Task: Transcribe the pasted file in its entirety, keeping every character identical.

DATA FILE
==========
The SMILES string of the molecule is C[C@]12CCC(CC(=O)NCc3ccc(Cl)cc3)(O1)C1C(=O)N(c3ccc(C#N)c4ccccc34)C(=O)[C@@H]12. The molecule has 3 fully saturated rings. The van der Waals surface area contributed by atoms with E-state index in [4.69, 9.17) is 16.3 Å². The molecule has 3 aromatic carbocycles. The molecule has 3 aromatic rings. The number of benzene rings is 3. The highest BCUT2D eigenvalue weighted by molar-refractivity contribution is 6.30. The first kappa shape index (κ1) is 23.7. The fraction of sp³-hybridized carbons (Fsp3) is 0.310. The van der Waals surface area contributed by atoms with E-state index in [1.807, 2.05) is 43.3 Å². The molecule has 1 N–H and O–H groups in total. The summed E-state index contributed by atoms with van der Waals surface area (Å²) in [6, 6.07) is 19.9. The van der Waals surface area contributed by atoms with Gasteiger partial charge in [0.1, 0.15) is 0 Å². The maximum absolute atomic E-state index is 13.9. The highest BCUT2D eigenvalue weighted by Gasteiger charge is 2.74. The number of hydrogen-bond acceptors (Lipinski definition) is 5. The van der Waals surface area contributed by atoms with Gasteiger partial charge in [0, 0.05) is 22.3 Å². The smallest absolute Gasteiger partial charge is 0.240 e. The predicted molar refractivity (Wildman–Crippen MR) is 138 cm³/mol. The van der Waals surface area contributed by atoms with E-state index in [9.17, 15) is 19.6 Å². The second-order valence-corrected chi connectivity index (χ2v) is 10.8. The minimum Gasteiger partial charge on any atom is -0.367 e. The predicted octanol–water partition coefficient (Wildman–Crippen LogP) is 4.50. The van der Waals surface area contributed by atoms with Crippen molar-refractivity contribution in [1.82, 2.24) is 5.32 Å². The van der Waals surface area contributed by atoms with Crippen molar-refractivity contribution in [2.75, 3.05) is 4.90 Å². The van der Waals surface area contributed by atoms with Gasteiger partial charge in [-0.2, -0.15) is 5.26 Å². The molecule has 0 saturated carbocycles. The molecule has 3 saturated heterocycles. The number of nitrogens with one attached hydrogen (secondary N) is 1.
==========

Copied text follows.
The SMILES string of the molecule is C[C@]12CCC(CC(=O)NCc3ccc(Cl)cc3)(O1)C1C(=O)N(c3ccc(C#N)c4ccccc34)C(=O)[C@@H]12. The molecule has 3 fully saturated rings. The van der Waals surface area contributed by atoms with E-state index in [4.69, 9.17) is 16.3 Å². The molecule has 3 aromatic carbocycles. The molecule has 3 aromatic rings. The number of benzene rings is 3. The highest BCUT2D eigenvalue weighted by molar-refractivity contribution is 6.30. The first kappa shape index (κ1) is 23.7. The fraction of sp³-hybridized carbons (Fsp3) is 0.310. The van der Waals surface area contributed by atoms with E-state index in [1.807, 2.05) is 43.3 Å². The molecule has 1 N–H and O–H groups in total. The summed E-state index contributed by atoms with van der Waals surface area (Å²) in [6, 6.07) is 19.9. The van der Waals surface area contributed by atoms with Gasteiger partial charge in [0.1, 0.15) is 0 Å². The maximum absolute atomic E-state index is 13.9. The highest BCUT2D eigenvalue weighted by Gasteiger charge is 2.74. The number of hydrogen-bond acceptors (Lipinski definition) is 5. The van der Waals surface area contributed by atoms with Gasteiger partial charge in [0, 0.05) is 22.3 Å². The smallest absolute Gasteiger partial charge is 0.240 e. The predicted molar refractivity (Wildman–Crippen MR) is 138 cm³/mol. The van der Waals surface area contributed by atoms with E-state index in [9.17, 15) is 19.6 Å². The second-order valence-corrected chi connectivity index (χ2v) is 10.8. The minimum Gasteiger partial charge on any atom is -0.367 e. The predicted octanol–water partition coefficient (Wildman–Crippen LogP) is 4.50. The van der Waals surface area contributed by atoms with Crippen molar-refractivity contribution in [1.82, 2.24) is 5.32 Å². The van der Waals surface area contributed by atoms with Crippen molar-refractivity contribution in [2.75, 3.05) is 4.90 Å². The van der Waals surface area contributed by atoms with Gasteiger partial charge in [-0.2, -0.15) is 5.26 Å². The molecule has 0 saturated carbocycles. The molecule has 3 saturated heterocycles. The number of nitrogens with one attached hydrogen (secondary N) is 1.